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When Catherine Welch, a senior at Colby, returned from studying in Nepal, she felt more aware than ever that college life included two types of drinking: too much or not at all. “Having been abroad, I experienced a different culture — where it was natural to have a glass of wine or a beer with supper if you so chose,” she said. She recalled from childhood seeing adults drinking small amounts of alcohol on occasion and asked, “Isn’t there a third option here we’re forgetting?”
As the student government president at the liberal arts college in Waterville, Maine, Welch parlayed her concern into action, and in November Colby began a new program allowing students 21 or older to enjoy beer and wine in the dining hall on selected Friday evenings.
While many colleges have on-campus pubs, Colby’s new program is an anomaly. Beyond giving students a model for responsible drinking, it offers them a chance to learn about varieties of beer and wine as well as food pairings. At the inaugural event, the owner of Maine-based Allagash brewery was on hand to answer questions about his Belgian-style beers and the college’s wine distributor explained distinctions among Australian wines being sampled. While one student asked about brewing techniques, others swirled the wine and checked for legs. “They’re really interested. They’re not just here for the drink,” said bartender and dining services employee Sheila Ratte.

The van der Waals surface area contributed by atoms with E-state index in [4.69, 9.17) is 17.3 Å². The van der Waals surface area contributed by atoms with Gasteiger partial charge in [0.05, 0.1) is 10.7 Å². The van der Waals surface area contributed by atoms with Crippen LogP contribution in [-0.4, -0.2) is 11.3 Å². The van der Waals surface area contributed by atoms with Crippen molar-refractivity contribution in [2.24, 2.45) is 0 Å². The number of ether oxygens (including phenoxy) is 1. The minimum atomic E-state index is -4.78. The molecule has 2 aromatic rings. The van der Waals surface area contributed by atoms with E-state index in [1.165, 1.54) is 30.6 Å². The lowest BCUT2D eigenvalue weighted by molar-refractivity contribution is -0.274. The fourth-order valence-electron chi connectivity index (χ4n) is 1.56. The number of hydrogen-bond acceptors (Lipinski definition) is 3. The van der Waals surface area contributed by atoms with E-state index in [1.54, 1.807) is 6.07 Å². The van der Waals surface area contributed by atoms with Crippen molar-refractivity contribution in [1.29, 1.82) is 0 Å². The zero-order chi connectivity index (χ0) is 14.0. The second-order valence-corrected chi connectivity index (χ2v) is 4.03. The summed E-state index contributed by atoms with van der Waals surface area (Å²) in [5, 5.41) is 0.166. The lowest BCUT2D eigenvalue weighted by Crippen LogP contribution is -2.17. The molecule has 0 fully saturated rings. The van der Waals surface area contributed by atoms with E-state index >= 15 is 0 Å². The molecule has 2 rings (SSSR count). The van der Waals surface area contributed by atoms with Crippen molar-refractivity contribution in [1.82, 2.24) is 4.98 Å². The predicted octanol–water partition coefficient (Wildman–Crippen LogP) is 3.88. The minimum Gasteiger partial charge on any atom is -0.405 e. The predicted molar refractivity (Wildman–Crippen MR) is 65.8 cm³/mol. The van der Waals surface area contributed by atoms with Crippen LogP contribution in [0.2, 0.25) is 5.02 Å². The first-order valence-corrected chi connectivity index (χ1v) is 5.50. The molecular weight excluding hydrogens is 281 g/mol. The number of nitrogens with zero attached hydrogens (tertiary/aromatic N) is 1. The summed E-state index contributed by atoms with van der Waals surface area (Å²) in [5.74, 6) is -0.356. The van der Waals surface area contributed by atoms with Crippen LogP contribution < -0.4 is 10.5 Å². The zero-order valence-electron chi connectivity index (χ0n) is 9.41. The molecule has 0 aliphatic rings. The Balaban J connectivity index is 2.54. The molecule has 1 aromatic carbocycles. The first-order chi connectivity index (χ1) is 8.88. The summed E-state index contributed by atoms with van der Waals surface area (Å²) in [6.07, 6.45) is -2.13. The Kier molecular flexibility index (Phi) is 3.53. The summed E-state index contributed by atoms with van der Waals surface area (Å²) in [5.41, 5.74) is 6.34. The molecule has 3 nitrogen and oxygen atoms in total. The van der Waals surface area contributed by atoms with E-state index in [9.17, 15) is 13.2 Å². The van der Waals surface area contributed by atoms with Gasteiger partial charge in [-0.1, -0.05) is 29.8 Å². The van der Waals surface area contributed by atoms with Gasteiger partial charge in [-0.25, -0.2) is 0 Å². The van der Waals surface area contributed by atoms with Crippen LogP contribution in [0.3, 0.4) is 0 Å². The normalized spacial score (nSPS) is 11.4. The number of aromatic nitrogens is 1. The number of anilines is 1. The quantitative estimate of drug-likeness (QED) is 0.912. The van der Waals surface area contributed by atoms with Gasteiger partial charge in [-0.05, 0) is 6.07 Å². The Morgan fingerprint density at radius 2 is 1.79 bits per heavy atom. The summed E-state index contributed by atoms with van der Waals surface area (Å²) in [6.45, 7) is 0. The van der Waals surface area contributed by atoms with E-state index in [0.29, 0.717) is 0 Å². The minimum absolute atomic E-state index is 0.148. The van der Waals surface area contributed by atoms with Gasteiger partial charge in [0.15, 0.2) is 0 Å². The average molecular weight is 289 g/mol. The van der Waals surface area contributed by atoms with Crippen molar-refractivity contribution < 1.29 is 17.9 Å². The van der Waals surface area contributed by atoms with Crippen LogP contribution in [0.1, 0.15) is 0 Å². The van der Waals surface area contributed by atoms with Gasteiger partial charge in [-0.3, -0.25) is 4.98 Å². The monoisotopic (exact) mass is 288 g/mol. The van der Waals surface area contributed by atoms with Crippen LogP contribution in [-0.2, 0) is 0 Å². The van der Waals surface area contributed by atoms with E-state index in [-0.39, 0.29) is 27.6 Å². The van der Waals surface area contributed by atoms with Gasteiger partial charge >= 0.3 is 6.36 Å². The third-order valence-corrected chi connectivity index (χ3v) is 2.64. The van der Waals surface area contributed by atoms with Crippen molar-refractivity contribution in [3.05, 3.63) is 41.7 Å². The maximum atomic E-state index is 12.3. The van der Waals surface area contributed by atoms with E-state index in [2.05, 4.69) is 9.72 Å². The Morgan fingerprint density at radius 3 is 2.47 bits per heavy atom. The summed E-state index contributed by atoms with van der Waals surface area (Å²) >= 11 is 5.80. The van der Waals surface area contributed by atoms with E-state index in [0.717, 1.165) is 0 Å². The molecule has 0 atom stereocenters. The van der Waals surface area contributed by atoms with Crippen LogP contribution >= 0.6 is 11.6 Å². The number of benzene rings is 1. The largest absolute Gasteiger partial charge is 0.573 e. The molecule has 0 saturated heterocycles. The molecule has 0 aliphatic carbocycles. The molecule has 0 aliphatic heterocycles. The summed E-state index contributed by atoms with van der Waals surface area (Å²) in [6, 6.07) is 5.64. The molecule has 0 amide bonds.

For some international students, the program reflects attitudes they’re accustomed to at home. Adelin Cai ’05, who worked with Welch on the project, grew up in Singapore, where alcohol is somewhat less of a forbidden fruit, she says. As a child, her mother would drink a beer on a hot day — and let her take a sip. “Being exposed to that at such a young age, it wasn’t really mystifying,” she said. If a mystique still surrounds alcohol in the experience of some college students, this program helps ameliorate it.
Over the years Colby has worked hard to educate students about the risks of excessive alcohol use and to give a clear message that alcohol abuse won’t be tolerated. The College maintains strict alcohol policies, offers chem-free housing and ample financial support for alcohol-free programming, and enforces a heavy fine for open-container violations — a fine enacted by students. At the same time, administrators support this effort to teach responsible, moderate drinking among those 21-plus students who choose to partake. Cat Welch believes this is part of the education. “They’re not just preparing us within our major,” she said, “They’re preparing us for a successful life after Colby.”